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The Time is Now to Allow South Carolina Same-Sex Couples to Marry

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October 23, 2014
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Late yesterday Lambda Legal, in partnership with South Carolina Equality, filed a motion for a preliminary injunction and for summary judgment asking the U. S. District Court for the District of South Carolina to rule swiftly and strike down South Carolina’s discriminatory ban denying same-sex couples in the state the freedom to marry.

The motion argues that South Carolina is obligated to follow the ruling by the Fourth Circuit Court of Appeals striking down a similar ban in Virginia because South Carolina lies within the jurisdiction of the Fourth Circuit and the decision in the Virginia case is binding.

Which states have marriage equality? Check our interactive map.

Beth Littrell, Senior Attorney in Lambda Legal’s Southern Regional Office based in Atlanta, said:

There is no reason why South Carolinians should be denied the freedom to marry one more day. The Fourth Circuit’s decision is binding on South Carolina and Governor Haley and Attorney General Wilson should not be allowed to continue to ignore the rule of law. There really is only one legal and logical result--we’re urging the court to allow same-sex couples in South Carolina to marry without any further delay.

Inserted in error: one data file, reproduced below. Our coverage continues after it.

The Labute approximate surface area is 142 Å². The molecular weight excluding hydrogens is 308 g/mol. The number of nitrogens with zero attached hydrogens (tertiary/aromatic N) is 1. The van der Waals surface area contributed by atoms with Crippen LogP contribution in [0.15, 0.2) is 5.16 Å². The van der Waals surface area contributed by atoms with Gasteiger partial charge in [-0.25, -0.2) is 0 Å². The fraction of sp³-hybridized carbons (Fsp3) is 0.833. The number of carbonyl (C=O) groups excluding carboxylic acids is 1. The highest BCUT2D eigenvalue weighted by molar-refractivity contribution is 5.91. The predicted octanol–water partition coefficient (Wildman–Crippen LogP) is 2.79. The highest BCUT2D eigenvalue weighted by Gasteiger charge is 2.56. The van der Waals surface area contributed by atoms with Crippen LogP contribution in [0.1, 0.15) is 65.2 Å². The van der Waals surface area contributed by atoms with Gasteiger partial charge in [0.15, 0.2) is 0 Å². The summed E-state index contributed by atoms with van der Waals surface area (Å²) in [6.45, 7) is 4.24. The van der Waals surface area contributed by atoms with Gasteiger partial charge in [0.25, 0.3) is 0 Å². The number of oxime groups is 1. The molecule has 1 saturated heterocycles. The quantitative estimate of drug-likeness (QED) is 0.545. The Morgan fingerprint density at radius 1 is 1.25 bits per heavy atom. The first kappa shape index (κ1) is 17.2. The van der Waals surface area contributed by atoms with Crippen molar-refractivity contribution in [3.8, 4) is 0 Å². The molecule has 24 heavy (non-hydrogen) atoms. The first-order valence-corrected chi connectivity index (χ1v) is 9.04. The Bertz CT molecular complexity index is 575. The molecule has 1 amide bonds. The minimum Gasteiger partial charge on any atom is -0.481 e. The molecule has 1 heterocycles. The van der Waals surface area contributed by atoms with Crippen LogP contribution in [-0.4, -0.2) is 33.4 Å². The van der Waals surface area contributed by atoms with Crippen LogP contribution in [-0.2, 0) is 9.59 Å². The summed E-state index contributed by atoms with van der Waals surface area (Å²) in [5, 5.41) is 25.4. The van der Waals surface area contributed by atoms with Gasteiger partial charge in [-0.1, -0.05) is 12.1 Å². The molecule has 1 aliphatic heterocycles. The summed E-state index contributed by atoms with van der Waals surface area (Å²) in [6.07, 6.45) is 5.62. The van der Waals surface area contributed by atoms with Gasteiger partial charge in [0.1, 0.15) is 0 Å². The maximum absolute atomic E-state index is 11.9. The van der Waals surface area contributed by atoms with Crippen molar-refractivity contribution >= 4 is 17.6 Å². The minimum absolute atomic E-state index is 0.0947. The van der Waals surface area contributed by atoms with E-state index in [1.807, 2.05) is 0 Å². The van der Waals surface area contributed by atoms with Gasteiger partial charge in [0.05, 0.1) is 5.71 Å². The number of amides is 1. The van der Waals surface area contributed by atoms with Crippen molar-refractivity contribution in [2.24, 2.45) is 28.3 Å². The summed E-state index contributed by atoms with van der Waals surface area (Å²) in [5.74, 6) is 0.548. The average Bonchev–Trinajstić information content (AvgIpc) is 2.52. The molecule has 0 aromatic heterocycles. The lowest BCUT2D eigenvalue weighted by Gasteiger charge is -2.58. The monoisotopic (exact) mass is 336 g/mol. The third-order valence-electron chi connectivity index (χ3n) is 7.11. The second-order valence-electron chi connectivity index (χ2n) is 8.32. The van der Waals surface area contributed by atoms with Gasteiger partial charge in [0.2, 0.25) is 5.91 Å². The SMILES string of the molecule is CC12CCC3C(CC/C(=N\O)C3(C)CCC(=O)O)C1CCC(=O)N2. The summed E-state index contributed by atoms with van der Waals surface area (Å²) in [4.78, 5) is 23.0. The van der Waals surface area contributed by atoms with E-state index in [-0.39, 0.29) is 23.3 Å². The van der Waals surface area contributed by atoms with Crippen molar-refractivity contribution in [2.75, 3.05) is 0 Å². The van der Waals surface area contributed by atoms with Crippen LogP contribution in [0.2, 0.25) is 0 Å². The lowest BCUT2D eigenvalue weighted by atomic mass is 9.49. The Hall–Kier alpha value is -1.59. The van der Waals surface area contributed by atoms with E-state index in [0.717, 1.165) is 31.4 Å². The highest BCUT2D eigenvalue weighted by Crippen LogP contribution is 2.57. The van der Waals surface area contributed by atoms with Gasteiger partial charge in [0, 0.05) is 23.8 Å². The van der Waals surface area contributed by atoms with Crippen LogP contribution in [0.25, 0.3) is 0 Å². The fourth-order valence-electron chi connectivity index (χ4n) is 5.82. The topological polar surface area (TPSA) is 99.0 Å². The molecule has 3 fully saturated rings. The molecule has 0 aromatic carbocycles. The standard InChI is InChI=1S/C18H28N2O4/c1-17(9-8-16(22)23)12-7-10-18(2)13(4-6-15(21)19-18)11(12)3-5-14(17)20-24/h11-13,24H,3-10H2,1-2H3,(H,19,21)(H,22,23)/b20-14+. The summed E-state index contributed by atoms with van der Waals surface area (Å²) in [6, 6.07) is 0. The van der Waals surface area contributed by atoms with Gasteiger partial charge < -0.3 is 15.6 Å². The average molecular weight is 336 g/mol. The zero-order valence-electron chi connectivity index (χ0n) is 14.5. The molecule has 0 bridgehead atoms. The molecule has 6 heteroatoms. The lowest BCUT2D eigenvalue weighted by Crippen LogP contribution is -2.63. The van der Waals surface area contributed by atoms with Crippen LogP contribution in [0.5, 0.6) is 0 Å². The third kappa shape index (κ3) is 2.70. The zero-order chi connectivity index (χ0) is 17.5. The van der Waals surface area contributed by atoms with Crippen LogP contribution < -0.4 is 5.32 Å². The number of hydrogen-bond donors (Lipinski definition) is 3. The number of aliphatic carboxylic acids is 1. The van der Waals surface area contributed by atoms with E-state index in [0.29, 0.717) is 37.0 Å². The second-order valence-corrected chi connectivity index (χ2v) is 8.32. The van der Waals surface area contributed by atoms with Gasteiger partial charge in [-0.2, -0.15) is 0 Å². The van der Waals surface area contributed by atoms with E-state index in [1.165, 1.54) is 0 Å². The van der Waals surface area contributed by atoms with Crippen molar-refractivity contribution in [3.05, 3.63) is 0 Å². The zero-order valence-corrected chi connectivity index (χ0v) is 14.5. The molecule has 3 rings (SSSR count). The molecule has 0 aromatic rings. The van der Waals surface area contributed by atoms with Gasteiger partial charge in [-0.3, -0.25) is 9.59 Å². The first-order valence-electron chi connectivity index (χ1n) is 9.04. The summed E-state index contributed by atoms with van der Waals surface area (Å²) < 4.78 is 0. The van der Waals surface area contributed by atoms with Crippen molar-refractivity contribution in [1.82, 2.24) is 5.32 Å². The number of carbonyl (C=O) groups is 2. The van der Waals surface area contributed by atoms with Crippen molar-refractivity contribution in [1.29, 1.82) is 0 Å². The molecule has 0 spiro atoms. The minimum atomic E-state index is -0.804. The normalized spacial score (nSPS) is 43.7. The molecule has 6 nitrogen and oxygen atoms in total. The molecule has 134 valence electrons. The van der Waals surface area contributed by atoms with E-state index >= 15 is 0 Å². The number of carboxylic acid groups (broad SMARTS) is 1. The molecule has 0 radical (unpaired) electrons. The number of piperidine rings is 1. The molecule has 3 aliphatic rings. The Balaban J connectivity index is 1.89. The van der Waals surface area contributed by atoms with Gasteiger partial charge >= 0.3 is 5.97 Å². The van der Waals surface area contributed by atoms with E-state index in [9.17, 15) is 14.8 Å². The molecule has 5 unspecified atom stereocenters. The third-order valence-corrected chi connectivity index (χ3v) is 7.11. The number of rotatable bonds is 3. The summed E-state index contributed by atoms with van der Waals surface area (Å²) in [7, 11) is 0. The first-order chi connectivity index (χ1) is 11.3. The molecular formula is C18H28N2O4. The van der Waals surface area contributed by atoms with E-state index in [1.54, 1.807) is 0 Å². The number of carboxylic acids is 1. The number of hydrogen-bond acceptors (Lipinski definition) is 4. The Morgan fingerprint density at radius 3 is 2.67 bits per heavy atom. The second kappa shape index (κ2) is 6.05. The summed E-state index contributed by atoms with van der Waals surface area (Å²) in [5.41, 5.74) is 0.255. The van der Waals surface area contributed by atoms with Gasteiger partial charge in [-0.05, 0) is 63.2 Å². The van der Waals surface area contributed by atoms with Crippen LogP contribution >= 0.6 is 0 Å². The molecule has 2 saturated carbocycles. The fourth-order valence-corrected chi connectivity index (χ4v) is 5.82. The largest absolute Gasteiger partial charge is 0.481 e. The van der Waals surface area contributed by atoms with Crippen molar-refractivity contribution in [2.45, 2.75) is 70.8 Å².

South Carolina Equality lawyer Nekki Shutt, partner at Callison Tighe & Robinson, said:

The fast schedule we received from the Court is excellent news, but the fact remains that every single day that same-sex couples in South Carolina aren’t allowed to marry is harmful and puts them at risk.

Lambda Legal and South Carolina Equality represent Colleen Condon and Nichols Bleckley who applied, and paid, for a marriage license in Charleston County last week before the Attorney General asked the South Carolina State Supreme Court to step in and put a halt to the issuances of marriage licenses to same-sex couples. The South Carolina Supreme Court effectively stopped state court judges from issuing marriage licenses or weighing in on marriage equality pending an order from federal court.

Another federal case, Bradacs v. Haley, remains pending - it involves couples already legally married seeking recognition in South Carolina of their marriage, while the Condon suit seeks the issuance of a marriage license.

Tomorrow at 11 am, Lambda Legal and South Carolina Equality Coalition attorneys will participate by phone in a status conference set by the Court.

Read the press release.